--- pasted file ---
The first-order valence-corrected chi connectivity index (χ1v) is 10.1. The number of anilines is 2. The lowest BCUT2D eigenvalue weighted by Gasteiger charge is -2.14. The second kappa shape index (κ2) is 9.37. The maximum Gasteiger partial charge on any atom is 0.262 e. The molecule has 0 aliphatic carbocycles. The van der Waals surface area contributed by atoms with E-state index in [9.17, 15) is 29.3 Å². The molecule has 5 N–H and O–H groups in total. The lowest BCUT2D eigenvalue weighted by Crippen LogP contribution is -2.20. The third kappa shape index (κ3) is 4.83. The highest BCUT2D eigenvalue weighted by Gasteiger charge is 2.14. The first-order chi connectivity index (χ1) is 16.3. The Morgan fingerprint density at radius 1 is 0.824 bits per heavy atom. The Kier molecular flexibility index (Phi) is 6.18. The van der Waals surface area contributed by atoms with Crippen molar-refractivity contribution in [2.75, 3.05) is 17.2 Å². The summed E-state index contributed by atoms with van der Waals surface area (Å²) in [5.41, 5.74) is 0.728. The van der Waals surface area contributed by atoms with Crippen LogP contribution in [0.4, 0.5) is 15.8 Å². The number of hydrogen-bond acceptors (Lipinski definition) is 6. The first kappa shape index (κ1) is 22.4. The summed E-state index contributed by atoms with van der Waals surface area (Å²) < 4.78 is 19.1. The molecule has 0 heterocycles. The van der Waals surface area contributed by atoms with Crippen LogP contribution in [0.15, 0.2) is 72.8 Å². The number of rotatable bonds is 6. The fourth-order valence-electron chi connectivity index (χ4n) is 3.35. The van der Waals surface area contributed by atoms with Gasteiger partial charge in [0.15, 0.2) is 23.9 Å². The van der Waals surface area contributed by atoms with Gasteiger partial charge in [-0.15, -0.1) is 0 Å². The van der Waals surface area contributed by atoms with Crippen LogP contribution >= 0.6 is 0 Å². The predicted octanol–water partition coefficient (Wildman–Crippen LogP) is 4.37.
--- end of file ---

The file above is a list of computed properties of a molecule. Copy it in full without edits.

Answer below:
The first-order valence-corrected chi connectivity index (χ1v) is 10.1. The number of anilines is 2. The lowest BCUT2D eigenvalue weighted by Gasteiger charge is -2.14. The second kappa shape index (κ2) is 9.37. The maximum Gasteiger partial charge on any atom is 0.262 e. The molecule has 0 aliphatic carbocycles. The van der Waals surface area contributed by atoms with E-state index in [9.17, 15) is 29.3 Å². The molecule has 5 N–H and O–H groups in total. The lowest BCUT2D eigenvalue weighted by Crippen LogP contribution is -2.20. The third kappa shape index (κ3) is 4.83. The highest BCUT2D eigenvalue weighted by Gasteiger charge is 2.14. The first-order chi connectivity index (χ1) is 16.3. The Morgan fingerprint density at radius 1 is 0.824 bits per heavy atom. The Kier molecular flexibility index (Phi) is 6.18. The van der Waals surface area contributed by atoms with Crippen molar-refractivity contribution in [2.75, 3.05) is 17.2 Å². The summed E-state index contributed by atoms with van der Waals surface area (Å²) in [5.41, 5.74) is 0.728. The van der Waals surface area contributed by atoms with Crippen LogP contribution in [0.4, 0.5) is 15.8 Å². The number of hydrogen-bond acceptors (Lipinski definition) is 6. The first kappa shape index (κ1) is 22.4. The summed E-state index contributed by atoms with van der Waals surface area (Å²) < 4.78 is 19.1. The molecule has 0 heterocycles. The van der Waals surface area contributed by atoms with Crippen LogP contribution in [0.15, 0.2) is 72.8 Å². The number of rotatable bonds is 6. The fourth-order valence-electron chi connectivity index (χ4n) is 3.35. The van der Waals surface area contributed by atoms with Gasteiger partial charge in [0.15, 0.2) is 23.9 Å². The van der Waals surface area contributed by atoms with Gasteiger partial charge in [-0.15, -0.1) is 0 Å². The van der Waals surface area contributed by atoms with Crippen LogP contribution >= 0.6 is 0 Å². The predicted octanol–water partition coefficient (Wildman–Crippen LogP) is 4.37.